• simple placing in bottles, cans, flasks, bags, cases, boxes, fixing on cards or boards and all other simple packaging operations;
  • affixing or printing marks, labels, logos and other like distinguishing signs on products or their packaging;
  • simple mixing of products, whether or not of different kinds; mixing of sugar with any material;
  • simple addition of water or dilution with water or another substance that does not materially alter the characteristics of the product, or dehydration or denaturation of products;
  • simple assembly of parts of articles to constitute a complete article or disassembly of products into parts;

(Operations shall be considered simple if neither special skills nor machines, apparatus or equipment especially produced or installed are needed for carrying out those operations.)

If you are distributing EU-origin goods back to the EU and you have not carried out significant processing on them in the UK, the thing to check is whether the person importing the goods back into the EU could use Returned Goods Relief to avoid paying a tariff. Procedures for using this Relief differ across EU Member States (though the underlying rules are the same) but I have included the Irish guidance here as an example. The goods must be re-imported in an unaltered state, apart from any work that may have been carried out to maintain the goods in working order, and the goods cannot have been upgraded to increase their value.

Act now to keep your business moving in 2021, Business Minister urges

Business Minister Paul Scully is urging businesses who have not yet taken steps to prepare for the UK’s new start to act now.

  • Firms urged to ensure they have ticked off checklist of 6 key actions, as UK begins its new start outside of the EU
  • Business Minister warns “Business is changing: you must not delay any further”
  • Department launches series of on demand videos – on subjects ranging from trade to data – to help companies understand the new rules

Read more: Act now to keep your business moving in 2021

Billions of pounds of support helps businesses up and down the country

Businesses in all regions and nations of the UK have benefitted from billions of pounds in government-backed loans, according to new figures released today, 18 January.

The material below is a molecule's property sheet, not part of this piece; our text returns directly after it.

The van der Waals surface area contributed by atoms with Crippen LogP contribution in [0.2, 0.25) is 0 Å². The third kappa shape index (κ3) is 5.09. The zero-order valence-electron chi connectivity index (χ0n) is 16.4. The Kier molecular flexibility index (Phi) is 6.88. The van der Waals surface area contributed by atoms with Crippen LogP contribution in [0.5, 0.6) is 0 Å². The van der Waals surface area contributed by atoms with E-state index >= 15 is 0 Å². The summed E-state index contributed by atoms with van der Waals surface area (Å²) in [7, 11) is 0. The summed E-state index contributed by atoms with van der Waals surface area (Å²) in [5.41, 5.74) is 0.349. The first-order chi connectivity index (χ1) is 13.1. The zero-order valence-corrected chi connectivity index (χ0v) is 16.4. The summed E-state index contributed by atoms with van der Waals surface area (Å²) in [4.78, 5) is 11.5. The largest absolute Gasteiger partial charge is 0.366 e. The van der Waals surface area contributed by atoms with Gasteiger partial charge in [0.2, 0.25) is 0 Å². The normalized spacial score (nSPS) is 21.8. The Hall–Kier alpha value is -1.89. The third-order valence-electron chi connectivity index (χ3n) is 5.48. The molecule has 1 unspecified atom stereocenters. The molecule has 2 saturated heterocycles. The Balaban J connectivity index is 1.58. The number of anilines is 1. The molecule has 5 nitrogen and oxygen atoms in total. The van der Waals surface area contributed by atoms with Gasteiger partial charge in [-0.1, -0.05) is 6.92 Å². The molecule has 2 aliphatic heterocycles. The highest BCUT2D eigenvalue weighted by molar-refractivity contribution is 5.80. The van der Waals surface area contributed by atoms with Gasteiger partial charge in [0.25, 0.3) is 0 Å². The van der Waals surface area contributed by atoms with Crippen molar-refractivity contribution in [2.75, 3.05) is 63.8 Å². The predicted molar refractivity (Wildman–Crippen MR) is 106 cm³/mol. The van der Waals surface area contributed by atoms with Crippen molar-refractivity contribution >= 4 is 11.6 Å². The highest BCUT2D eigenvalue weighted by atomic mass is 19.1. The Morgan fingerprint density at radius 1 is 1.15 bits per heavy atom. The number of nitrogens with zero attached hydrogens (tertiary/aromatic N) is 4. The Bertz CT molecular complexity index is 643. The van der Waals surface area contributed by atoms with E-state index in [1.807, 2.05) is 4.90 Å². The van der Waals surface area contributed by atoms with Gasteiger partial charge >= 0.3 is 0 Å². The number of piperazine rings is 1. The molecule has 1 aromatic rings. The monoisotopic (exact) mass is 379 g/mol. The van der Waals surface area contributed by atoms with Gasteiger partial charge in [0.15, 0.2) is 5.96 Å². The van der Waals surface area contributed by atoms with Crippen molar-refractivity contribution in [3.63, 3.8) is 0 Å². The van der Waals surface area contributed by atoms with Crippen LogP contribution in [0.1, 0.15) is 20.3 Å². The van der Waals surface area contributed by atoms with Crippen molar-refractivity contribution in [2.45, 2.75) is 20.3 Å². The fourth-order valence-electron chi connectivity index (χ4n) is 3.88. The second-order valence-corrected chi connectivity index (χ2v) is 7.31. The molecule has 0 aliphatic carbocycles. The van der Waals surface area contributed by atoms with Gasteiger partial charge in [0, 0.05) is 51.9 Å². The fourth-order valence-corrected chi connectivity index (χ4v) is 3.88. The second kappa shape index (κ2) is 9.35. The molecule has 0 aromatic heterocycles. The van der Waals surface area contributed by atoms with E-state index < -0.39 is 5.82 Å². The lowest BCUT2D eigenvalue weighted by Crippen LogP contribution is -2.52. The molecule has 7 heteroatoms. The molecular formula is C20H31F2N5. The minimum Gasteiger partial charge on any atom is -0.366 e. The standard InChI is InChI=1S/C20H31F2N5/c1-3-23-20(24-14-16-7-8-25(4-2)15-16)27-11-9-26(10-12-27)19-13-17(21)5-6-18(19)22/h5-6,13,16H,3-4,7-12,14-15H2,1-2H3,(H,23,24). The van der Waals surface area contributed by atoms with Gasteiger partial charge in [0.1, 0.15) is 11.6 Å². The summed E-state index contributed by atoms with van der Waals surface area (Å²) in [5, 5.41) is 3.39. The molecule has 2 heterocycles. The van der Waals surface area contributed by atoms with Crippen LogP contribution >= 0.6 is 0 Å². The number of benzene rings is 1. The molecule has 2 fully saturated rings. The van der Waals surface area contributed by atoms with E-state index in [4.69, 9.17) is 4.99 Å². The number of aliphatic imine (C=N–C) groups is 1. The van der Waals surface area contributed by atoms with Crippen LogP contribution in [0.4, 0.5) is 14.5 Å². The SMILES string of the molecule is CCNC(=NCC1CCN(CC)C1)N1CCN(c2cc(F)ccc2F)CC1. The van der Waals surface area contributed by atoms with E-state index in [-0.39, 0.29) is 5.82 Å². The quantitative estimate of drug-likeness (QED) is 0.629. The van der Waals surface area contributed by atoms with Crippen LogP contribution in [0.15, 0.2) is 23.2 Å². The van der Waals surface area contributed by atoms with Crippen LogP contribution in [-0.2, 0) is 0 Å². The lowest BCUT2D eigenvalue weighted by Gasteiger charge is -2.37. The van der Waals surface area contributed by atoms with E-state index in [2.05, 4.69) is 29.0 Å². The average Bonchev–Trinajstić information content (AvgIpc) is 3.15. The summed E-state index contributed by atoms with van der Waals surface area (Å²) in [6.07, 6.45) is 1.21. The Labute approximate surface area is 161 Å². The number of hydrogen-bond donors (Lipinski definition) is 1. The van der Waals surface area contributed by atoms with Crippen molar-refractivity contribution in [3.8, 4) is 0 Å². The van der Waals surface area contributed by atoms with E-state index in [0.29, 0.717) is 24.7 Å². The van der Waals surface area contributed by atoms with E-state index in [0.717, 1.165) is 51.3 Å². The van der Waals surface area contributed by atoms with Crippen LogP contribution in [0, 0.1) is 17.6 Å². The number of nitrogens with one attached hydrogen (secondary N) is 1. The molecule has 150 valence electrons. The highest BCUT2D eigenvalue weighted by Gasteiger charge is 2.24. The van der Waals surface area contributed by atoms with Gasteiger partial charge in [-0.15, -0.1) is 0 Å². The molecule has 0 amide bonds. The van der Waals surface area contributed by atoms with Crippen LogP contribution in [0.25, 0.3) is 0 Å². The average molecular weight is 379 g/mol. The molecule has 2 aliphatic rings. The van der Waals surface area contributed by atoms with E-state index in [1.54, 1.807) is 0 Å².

More than 1.4 million loans have supported businesses and protected jobs across all sectors. The figures show that the retail and construction sectors have benefitted the most, demonstrating how government support is helping those impacted hardest by the pandemic.

Support has been spread across the country, with regions receiving loans proportionately to the amount of businesses located there. This shows that government support is helping those who need it. These loans are in addition to furlough, the self-employment income support scheme and business grants, as part of the government’s unprecedented £280 billion support package to protect jobs during the pandemic.

Read more: Billions of pounds of support helps businesses up and down the country

FAQs: Tariffs and Rules of Origin (RoO) in the UK-EU Trade and Cooperation Agreement

1) Can I export tariff free under the new UK-EU trade deal?

As of 1 January 2021, goods exported to the EU are eligible for zero tariffs if the goods meet the Rules of Origin requirements set out in the Agreement and have the right documentation. If not, the goods may be subject to EU tariffs.

The same applies for imports to the UK from the EU.

2) What are Rules of Origin?

Rules of Origin determine the ‘economic nationality’ of a good. They are a standard part of free trade agreements (FTAs).

Rules of Origin ensure that only goods produced in the countries party to the FTA (the UK or the EU) benefit from zero tariffs  

3) How do I comply with Rules of Origin?

First, traders need to understand whether their good meets the applicable rules. To do this they need to classify the good to find its Harmonized System Code and then consider the relevant rules for that good. Traders can do this using this online tool: https://www.gov.uk/check-duties-customs-exporting

Second, traders need to understand how to demonstrate origin to the customs authorities and what paperwork they need to include with the good when exported. Traders can self-declare goods meet the rules by making out a statement on origin. Alternatively, the importer can use importer’s knowledge, and traders may need to provide other information. Traders should look at the origin procedures in the text of the Agreement: https://assets.publishing.service.gov.uk/government/uploads/system/uploads/attachment_data/file/948119/EU-UK_Trade_and_Cooperation_Agreement_24.12.2020.pdf